Several studies have highlighted the problem of delayed discharge of patients from these units and have identified several associated factors. These include certain patient characteristics such as being ‘less able’, older, ‘more challenging’, Reference Watts, Richold and Berney4 diagnosed with dementia or psychosis, having family history of psychiatric illness and repeated admissions in the past, Reference Dickinson and Singh5 availability of community provision of services, Reference Perera, Simpson, Douds and Campbell6 variables related to the discharge process, which includes health and social care commissioning, Reference Perera, Simpson, Douds and Campbell6 and poor inter-agency communication. Reference Patterson, Higgins and Dyck7 Between 17.5 and 55% of patients are delayed discharges in these units. Reference Dickinson and Singh5,Reference Perera, Simpson, Douds and Campbell6 The Healthcare Commission report, A Life Like No Other, 8 states that nearly 20% of patients in hospitals were receiving no active treatment and that there was a lack of plans for them to be discharged.

The reasons for delay associated with commissioning processes have previously been classified into three different categories. Reference Cumella, Marston and Roy18 First is the ‘devolved approach’, where health authorities devolve responsibility for resettlement after acute admission to local providers such as the local resettlement teams, community intellectual disability teams or Social Services departments. Second is ‘no approach at all’, either because the authority was in the midst of a reorganisation or because they had no effective mechanism to review patients for resettlement. The third approach was ‘the clinical approach’, where the authorities employed a resettlement officer who reviewed the needs of patients on a case-by-case basis and worked proactively with the NHS trust, local authorities and local providers to identify placements for these patients. It was found, unsurprisingly, that health authorities who adopted the last approach had been the most effective in reducing delayed discharges. Cumella et al make two useful recommendations on effective inter-agency working to prevent delayed discharges. The first is ‘improved bed management’, which includes preventive work to avoid inappropriate admissions to an in-patient facility and to introduce systematic and proactive discharge planning once admitted. They also suggest intermediate placements jointly funded by health and social care services for patients to move on from in-patient units which will not be as resource intensive as an in-patient unit. The second recommendation they make is to develop a wider range of community-based accommodation and the need for a whole systems approach with joint investment by health and Social Services authorities.

The true cost of delayed discharges in monetary terms to the NHS is not known. In 2002, the Health Select Committee estimated the average cost of an acute hospital bed to be £120 000 per year, 2 and assuming that there are approximately 6000 beds occupied by patients who should have been discharged, this equates to an annual cost of £720 million. In mental health and intellectual disability services, it is even more difficult to establish the cost of in-patient beds and generalise it to different services, due to the variability of service provision and commissioning methods.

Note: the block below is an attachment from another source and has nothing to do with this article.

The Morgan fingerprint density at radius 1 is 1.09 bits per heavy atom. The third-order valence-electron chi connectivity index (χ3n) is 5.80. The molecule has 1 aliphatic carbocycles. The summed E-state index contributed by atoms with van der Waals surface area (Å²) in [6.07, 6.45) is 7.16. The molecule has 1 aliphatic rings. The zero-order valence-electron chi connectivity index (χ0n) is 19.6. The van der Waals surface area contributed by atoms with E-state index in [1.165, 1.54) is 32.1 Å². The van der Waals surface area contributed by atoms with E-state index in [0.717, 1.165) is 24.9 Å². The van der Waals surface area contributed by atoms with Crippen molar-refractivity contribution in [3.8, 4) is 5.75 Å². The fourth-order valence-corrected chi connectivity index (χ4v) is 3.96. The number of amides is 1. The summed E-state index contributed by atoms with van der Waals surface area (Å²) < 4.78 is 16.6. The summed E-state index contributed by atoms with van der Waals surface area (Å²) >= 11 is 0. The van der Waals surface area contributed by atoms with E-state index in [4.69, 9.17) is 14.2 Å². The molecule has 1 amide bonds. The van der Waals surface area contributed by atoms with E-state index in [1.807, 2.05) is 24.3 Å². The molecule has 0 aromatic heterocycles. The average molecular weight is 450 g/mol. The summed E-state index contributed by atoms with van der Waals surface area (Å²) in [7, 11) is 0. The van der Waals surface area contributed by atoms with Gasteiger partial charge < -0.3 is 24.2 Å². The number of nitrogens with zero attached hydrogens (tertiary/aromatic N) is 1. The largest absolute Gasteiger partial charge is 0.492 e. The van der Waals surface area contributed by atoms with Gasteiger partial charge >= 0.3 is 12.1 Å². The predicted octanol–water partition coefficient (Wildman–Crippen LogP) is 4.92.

Implications for future practice and policy

Implications for in-patient providers

  1. A care pathway-based approach to assessment and treatment involving community teams and commissioners should be practised. This will ensure that appropriate admission will take place with discharge planning right from the stage of admission. This will also ensure that interventions are delivered timely.

  2. There should be joint training for health and social care staff on completing the DST to ensure that the relevant information is submitted with multidisciplinary agreement.

  3. The role of advocates for patients within in-patient units should include challenging the delay in discharge process in the best interests of patients.

  4. Patients and their carers should be involved in discharge planning.

Implications for local authorities

  1. Allocation of a social worker specifically for the in-patient unit will ensure that all social issues and needs are assessed right from admission.

  2. There should be streamlining of funding decisions within social care.

  3. Social workers who are trained in intellectual disability should be allocated to be case managers.

  4. There is a need for market research and development of appropriate placements and providers, with monitoring of the funding needs.

Implications for clinical commissioning groups

  1. Streamlining of the continuing healthcare process and decision-making is required.

  2. To aim to provide decisions on DSTs within the target of 28 days set by the Department of Health.

  3. Joint development of appropriate community placements with local authorities.

  4. A key professional should be appointed jointly by health commissioners, local authorities and provider trusts to take on the role of pathway coordination to facilitate discharge for patients.

Limitations of the study

The study is limited to local service structure and funding streams, although it reflects the national picture. The sample size is small and therefore the study relies on a descriptive methodology. We recommend that more policy research is required, involving multiple centres with different models of in-patient services and community service provision, on the effects that delayed discharge has on patients' mental and physical health and the direct and indirect costs associated with this issue.


Declaration of interest



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Figure 0

Fig 1 Discharge process in intellectual disability in-patient hospitals. CHC, continuing healthcare; DST, Decision Support Tool.

Figure 1

Table 1 Reasons for delay (total sample size n = 14)

Figure 2

Table 2 Delay in stages of discharge process (n = 14)